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10-25-2010
October 25, 2010
 
ISS On-Orbit Status 10/25/10

All ISS systems continue to function nominally, except those noted previously or below. Underway: Week 5 of Increment 25.

Progress M-05M/37P undocked successfully from the DC1 (Docking Compartment) nadir port on time at 10:22am EDT. 37P will free-fly for approximately 3 weeks on autonomous mission and is scheduled to re-enter destructively on or about 11/15. [Earlier, Doug Wheelock closed the protective shutters of the Lab, Kibo & Cupola windows. Shannon Walker turned off the amateur/ham radio equipment. Kaleri & Skripochka monitored the undocking with photo & video cameras, focusing in particular on the Progress docking mechanism to verify that there were no missing or damaged O-ring seals on the docking interface. FE-5 later switched the DC1-to-Soyuz PEV (Pressure Equalization Valve, Russian: KVD) manually to its Closed position, a standard post-undocking procedure, and downlinked the pictures.]

At wake-up, FE-5 Yurchikhin conducted the regular daily early-morning check of the aerosol filters at the Russian Elektron O2 generator which Maxim Suraev had installed on 10/19/09 in gaps between the BZh Liquid Unit and the oxygen outlet pipe (filter FA-K) plus hydrogen outlet pipe (filter FA-V). [Fyodor again inspects the filters before bedtime tonight, currently a daily requirement per plan, with photographs to be taken if the filter packing is discolored.]

FE-1 Kaleri’s morning inspection today included the weekly checkup behind ASU/toilet panel 139 in the SM (Service Module) on a fluid connector (MNR-NS) of the SM-U urine collection system, looking for potential moisture.

Also before breakfast, CDR Wheelock began another round of the periodic personal acoustic measurement protocol. In Part 1, Wheels deployed crew-worn acoustic dosimeters from the SMK (Sound Measurement Kit), carried by the Soyuz 23S crew, i.e., Yurchikhin, Walker & himself, for 24 hours (with a microphone on the shirt collar). [Tomorrow, in Part 2, Doug will deploy the three dosimeters at selected locations for static measurements, and in Part 3, on Wednesday, the dosimeter data will be downloaded and the instruments stowed. Acoustic data must be taken twice per Increment, each time for the duration of the 16-hour crew workday.]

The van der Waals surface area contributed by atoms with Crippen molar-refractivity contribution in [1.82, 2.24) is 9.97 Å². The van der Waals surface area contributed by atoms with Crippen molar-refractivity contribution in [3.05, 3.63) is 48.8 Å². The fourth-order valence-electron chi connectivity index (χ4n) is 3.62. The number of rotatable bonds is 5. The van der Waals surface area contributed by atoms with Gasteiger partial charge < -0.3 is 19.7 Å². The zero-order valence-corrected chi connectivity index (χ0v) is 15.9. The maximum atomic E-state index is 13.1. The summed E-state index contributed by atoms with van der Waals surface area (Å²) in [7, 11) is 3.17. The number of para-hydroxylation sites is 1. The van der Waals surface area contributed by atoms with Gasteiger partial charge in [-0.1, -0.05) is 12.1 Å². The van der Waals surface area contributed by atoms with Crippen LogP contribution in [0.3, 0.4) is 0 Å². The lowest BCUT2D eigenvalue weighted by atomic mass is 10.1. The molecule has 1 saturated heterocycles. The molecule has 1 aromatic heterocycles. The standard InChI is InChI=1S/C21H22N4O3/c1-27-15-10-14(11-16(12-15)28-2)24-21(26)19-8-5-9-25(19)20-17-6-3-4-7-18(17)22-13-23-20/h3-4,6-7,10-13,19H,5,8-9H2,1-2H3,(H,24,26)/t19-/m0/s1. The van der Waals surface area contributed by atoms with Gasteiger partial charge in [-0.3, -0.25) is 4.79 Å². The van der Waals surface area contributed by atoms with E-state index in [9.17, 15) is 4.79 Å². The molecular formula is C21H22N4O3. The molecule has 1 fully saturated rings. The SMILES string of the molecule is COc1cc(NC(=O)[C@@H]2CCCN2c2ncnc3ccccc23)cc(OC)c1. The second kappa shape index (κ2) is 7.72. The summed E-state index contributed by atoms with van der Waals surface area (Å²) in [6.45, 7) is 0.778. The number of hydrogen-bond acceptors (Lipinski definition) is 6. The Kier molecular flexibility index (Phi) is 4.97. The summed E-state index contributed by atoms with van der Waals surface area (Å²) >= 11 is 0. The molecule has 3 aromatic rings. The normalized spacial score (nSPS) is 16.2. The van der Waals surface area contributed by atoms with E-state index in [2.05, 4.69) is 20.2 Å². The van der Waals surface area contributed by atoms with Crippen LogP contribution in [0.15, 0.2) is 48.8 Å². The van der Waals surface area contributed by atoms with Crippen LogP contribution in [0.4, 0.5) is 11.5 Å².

After breakfast, FE-3 Kelly started his 2nd weekly U.S. “Bisphosphonates” biomedical countermeasures experiment, ingesting an Alendronate pill before breakfast. His overnight fast started last night. [The Bisphosphonates study should determine whether antiresorptive agents (that help reduce bone loss) in conjunction with the routine in-flight exercise program will protect ISS crewmembers from the regional decreases in bone mineral density documented on previous ISS missions. Two dosing regimens are being tested: (1) an oral dose of 70 mg of Alendronate taken weekly starting 3 weeks prior to flight and then throughout the flight and (2) an intravenous (IV) dose of 4 mg Zoledronic Acid, administered just once approximately 45 days before flight. The rationale for including both Alendronate and Zoledronic Acid is that two dosing options will maximize crew participation, increase the countermeasure options available to flight surgeons, increase scientific opportunities, and minimize the effects of operational and logistical constraints. The primary measurement objective is to obtain preflight and postflight QCT (Quantitative Computed Tomography) scans of the hip. The QCT scans will provide volumetric bone density information of both cortical and trabecular (spongy) bone regions of the hip.]